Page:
Suddenly he had all of Stewart's attention and nothing in the room registered anymore. “Oh my God. Are Claire and the kids…?”
            “They’re fine. It’s Ms. Morris.”
            Though the room returned to normal, Stewart felt his chest tightening. “What's happened?” he said.
            “I'm sorry, Stewart, but she's taken her life.”
            Stewart could think of nothing to say. He felt the world change in that instant as his mind tried to re-imagine it without Pete's mother. All the years since Pete died Stewart had kept in touch with her, tried to keep her going. It was the only way he could see to redeem himself from his role on that stormy July day.
            “Stewart?” John said. “Are you okay?”
            “Yeah,” he said. He took a deep breath. “Listen, I'm not going to be able to go to the funeral, they need me here.”
            “I don't need a babysitter,” his father piped up from the other side of the room.
            “Shut up,” Stewart called over his shoulder.
            “It's okay,” John said over the phone. “Everyone knows how much you helped her over these last few years.”
            “Thanks for telling me.” Stewart hung up and sat still for several minutes, the phone still in his hand.
            “My sister okay?” Richard said and Stewart's attention snapped back.
            “Yes.” Stewart turned and wheeled back to the bed. “It's Ms. Morris. She killed herself.”
            Richard snorted. “Is that all? That crazy bitty finally offed herself. About time she put herself out of her misery.”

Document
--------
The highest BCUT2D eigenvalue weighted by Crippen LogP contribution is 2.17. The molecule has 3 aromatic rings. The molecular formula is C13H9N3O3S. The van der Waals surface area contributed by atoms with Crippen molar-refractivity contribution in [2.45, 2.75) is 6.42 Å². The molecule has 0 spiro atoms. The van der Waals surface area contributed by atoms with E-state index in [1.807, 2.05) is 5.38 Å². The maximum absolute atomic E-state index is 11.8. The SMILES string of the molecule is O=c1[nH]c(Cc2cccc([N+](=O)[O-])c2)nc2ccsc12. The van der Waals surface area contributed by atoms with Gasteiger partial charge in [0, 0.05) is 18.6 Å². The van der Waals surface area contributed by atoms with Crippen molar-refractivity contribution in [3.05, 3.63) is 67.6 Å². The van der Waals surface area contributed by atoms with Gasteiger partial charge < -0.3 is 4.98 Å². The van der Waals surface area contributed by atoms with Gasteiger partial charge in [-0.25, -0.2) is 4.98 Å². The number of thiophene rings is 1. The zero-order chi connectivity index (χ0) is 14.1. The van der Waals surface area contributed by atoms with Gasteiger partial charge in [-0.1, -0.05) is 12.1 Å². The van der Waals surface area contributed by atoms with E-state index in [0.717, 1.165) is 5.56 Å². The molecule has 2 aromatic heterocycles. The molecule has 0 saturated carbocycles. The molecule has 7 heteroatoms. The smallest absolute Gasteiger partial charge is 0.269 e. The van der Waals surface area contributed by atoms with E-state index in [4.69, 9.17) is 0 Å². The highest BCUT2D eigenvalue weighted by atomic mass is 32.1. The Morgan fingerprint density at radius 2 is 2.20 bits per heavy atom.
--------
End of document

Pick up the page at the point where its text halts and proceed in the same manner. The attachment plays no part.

Stewart's anger coursed through him so quickly that before he realized what he was doing he had grabbed hold of his father's arm and was squeezing tight.
            Richard smiled. “You see?” he said, “I know the real you. And you're no different. You're just as violent as ever, nothing has changed.”
            Stewart let go and stared into his father's face. Was it true? Had he not changed from the angry little boy he had been? He swallowed hard. His phone, resting on his lap, beeped and Stewart looked down at a text message from Jeff. Come by the bar tonight? Stewart picked it up and texted back, Absolutely. On my way.
            “I'm going to go,” he whispered. He piveted and pushed out of the room with Richard laughing behind him. “That's right,” Richard said, “Run away.”
            Stewart found his step-mother and told her that he needed a break.
            “Of course,” Ellen said. She squeezed his shoulder. “Everything okay?”
            “Yeah. Just someone I know died.”
            “Oh, I'm so sorry, Stewart.”
            Stewart nodded. “I'm going to go out for a while.”
            “Sure,” Ellen said.
            When he got to the bar, it was busy. Jeff was running back and forth from the kitchen and barely had time to even nod. As Stewart looked around the room his gaze stopped when he saw Lee, who had not yet noticed him in the crowd. Suddenly this was looking like a set up. He knew Jeff well enough to recognize it. His friend must have seen Lee there and told Stewart to come without mentioning it to Lee. And Jeff was right. Stewart did want to talk to Lee.
            He edged his way through the people, muttering, “Excuse me” every few moments and trying not to run over toes. When Lee looked up and caught sight of Stewart, his eyes grew large and he glanced around as though looking for a door to escape through.